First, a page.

Filed under: J500 Week 7 | Tags: Great Garbage Patch, one-time use, packaging, plastic, plastic bags, polyester, reduce vs. recycle
Shoes to sweatshirt to sunglasses, plastics are closer to me than I would prefer. Just as the Great Garbage Patches wreak havoc far in the Pacific Ocean I feel that plastics are trashing my food and clothes.
The sad part about plastic is that its built to last but usually only used once. Lunchbox sandwiches are covered in plastic wrap because a hundred feet of it costs a few dollars. Plastic is easy because there’s always more. Nevermind that it ends up in our food through leaching and bioaccumulation. Through emphasis on short-term, the process of making plastics adjusts our culture.
The concept of one-time use starts with purchases but moves into other aspects of our lives. It can make us throw away a dying plant; it can make us give up on a relationship sooner. Our culture of fast-paced gratification is shoddily crafted with BPA-laced support beams.
Not to say that this culture isn’t firmly secure. Plastics are a fundamental material in most products we consume. At grocery stores, a layer of plastic encases almost every food–even when cardboard is there! Fresh vegetables must be bagged before most grocers will ring them up. Stacks of plastic soda 2 Liters remind us of the thousands of bottles that float through stores each day.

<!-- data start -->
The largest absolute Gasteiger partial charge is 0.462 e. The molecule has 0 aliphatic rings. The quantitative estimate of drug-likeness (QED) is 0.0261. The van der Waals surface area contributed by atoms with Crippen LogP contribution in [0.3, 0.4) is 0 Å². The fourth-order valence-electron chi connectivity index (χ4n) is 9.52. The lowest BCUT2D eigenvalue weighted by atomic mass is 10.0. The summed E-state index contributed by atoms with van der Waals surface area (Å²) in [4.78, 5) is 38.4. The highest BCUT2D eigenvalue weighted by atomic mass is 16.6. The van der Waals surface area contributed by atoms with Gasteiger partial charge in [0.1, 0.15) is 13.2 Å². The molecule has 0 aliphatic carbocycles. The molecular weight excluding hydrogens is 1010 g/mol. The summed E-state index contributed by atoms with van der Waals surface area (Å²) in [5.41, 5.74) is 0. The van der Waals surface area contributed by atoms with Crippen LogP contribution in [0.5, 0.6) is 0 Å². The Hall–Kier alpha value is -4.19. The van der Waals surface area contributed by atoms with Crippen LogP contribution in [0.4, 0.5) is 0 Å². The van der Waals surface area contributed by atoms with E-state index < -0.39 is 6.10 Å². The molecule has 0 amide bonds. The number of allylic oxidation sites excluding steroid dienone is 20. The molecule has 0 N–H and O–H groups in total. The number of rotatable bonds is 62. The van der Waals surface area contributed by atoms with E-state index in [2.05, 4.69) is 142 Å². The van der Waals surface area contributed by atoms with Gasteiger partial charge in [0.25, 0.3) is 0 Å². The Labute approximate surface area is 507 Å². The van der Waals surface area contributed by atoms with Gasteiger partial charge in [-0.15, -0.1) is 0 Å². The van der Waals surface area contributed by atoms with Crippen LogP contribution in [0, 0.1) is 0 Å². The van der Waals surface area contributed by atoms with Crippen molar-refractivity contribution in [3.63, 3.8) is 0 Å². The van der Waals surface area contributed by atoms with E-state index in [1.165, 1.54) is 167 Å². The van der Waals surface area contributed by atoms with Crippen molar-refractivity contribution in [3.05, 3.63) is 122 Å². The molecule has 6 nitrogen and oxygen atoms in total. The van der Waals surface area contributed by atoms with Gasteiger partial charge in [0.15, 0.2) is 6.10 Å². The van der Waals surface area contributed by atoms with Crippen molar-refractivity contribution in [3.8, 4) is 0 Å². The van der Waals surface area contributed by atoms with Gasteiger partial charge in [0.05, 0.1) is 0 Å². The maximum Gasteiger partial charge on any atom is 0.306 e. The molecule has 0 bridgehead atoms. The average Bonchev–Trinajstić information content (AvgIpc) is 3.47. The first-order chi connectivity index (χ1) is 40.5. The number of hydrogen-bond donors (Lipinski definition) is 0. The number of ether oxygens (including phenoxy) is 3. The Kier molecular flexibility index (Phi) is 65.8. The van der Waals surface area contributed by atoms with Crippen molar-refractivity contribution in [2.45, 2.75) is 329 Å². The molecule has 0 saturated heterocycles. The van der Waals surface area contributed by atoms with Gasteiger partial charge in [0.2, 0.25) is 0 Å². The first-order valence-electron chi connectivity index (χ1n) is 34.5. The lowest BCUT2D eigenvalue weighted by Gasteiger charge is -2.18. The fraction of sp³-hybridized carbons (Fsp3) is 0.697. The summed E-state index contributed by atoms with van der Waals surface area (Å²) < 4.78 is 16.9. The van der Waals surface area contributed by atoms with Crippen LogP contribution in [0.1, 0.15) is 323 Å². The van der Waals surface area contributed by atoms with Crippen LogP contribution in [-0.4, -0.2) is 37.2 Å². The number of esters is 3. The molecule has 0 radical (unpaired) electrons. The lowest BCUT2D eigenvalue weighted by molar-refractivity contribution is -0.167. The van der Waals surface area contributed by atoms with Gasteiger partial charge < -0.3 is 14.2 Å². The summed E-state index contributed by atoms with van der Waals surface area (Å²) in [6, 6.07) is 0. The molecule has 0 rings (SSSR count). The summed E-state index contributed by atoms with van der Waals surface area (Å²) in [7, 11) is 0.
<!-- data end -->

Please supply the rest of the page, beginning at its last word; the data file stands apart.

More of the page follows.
How did this happen? When did this plastic safety net decide to wrap itself around our lives? Breaking a glass jar can be, well, jarring but do people really despise glass enough to banish it from the pantries of our society?
The origin of plastic is gasoline. Oil companies cannot refine all of the crude oil it finds. The non-refinable matter (what doesn’t end up in our tanks)is turned into toys, tabletops and whatever else the consumer needs cheap and in mass quantities. In the battle against plastics, it appears the infrastructure is against us.
The amount of plastic justifies its existence. By itself, an 8 oz. bottle of soda is a ridiculous concept. Higher price, less product, more hassle are all reasons to avoid the option. They find their way to picnics and office refrigerators because of bottle mentality. The 8 oz. bottle is justified by the 20 oz. bottle and the 20 oz. is here because of the 2 liter. Plastic bottles seem alien when compared to glass jars but a recycling bin full of plastic bottles makes sense of my bottle use.
Putting food in plastic wouldn’t make sense if our drinks weren’t bottled in it; we wouldn’t put drinks in plastic if the rest of our liquids weren’t stored that way.
This momentum builds rapidly but it can stop abruptly. We can opt out of personal packaging, reuse glass jars and buy wholesale. When it comes to plastics “reduce” means more. We need to drastically reduce our plastic consumption before “recycle” can make any noticeable difference.
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